8. It's always nice to be able to match a face/name with an application. As therewillbeluke (great name, by the way) mentioned, you want to email them with a question, either about the program, their work, "what sorts of qualities do students who do the best in your program have?", etc. It's nice to be able to start a conversation, but it's a little late in the game for an extended email back and forth. Making some sort of contact will probably be a benefit, even at this point.
  9. Notre Dame's "History of Christianity" track is within the Theology department. HC requires that you have a major period (early/medieval/early modern/modern) and a minor period as well as an 'external' minor (meaning another track in Theology, like systematics). If you came to ND, you could do HC with a minor in systematics and do what you want.
  10. Not to be self-promoting, but I've written a little post on my blog with some advice on applying to History of Christianity/Patristics programs. There's a definite ND slant since it's the only school I know, but I think it could be beneficial generally as well. You can find the post here.
  11. This is bologna, to put it simply. The Theology department is an incredibly ecumenical place. I have numerous Protestant friends who feel quite happy at Notre Dame. The department itself has loads of non-Catholic professors (Protestants, Jews, etc). I don't know when your Bishop did his Ph.D there, but his experience is exactly the opposite of everyone I've ever heard of at Notre Dame in recent years.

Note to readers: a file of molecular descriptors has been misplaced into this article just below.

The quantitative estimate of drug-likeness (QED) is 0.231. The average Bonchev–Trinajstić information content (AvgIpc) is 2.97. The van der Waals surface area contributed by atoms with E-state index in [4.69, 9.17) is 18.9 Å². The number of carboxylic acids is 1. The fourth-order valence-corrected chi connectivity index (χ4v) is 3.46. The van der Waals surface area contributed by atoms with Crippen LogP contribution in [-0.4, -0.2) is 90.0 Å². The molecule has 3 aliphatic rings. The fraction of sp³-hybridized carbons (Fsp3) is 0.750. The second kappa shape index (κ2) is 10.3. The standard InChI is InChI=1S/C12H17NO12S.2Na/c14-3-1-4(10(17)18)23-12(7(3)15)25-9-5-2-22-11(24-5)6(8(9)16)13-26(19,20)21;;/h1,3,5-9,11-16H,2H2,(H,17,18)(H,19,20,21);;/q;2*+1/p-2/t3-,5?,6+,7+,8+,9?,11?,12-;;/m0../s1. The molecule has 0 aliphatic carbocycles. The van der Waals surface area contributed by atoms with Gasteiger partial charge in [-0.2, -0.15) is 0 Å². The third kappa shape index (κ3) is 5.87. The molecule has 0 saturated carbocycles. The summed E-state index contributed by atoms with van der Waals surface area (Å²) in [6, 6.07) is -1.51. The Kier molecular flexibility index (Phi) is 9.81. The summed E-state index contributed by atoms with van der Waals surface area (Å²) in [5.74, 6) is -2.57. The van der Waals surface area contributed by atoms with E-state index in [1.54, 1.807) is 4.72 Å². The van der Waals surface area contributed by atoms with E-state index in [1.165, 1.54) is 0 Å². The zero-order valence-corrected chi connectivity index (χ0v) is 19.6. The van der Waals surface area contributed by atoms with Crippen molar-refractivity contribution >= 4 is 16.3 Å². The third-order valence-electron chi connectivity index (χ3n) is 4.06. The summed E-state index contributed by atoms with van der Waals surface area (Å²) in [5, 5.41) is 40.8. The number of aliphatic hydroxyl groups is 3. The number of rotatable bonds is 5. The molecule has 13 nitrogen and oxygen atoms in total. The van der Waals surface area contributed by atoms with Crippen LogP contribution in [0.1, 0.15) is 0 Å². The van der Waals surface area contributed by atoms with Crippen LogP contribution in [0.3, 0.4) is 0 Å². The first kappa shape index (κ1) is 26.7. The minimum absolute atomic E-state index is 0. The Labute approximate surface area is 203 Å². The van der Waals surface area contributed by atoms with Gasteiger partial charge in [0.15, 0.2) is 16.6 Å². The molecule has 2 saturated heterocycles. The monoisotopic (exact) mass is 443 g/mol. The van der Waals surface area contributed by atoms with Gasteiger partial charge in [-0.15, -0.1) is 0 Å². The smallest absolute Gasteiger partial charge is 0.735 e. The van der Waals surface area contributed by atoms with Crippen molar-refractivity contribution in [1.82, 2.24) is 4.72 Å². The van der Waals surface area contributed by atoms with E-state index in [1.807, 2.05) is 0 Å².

12. The cheap part is the Ph.D. What you need to do is find some way to do the very best you can in your undergrad so that you can get into one of the top M* programs and go on to a Ph.D from there. The best programs are going to be fully funded. Secondly, I don't know of any program where you can just do general "religious studies" and study everything. That sort of training works well in an undergraduate model, not so well in a doctoral program. You will have to specialize within a tradition and then specialize within that. Any program you could do online would not get you hired anywhere. In an environment where people from top schools are flooding the market, one who has a Ph.D from an online program would obviously stand no chance of being hired.
  13. I have friends who were called on Friday for the MTS at ND and accepted. So they have begun calling people.
  14. I don't know. There are more people admitted to CJA and several have other offers that they are weighing, so I imagine the folks waiting on CJA decisions are in a different position.
  15. If you weren't invited to the interview weekend, I wouldn't hold your breath. I know someone on the waitlist who was at the weekend and if they get in, they will take the offer. As there are only two slots in HC this year and I'm certainly taking one, there won't be any need for them to go to a waitlist beyond those whom they interviewed.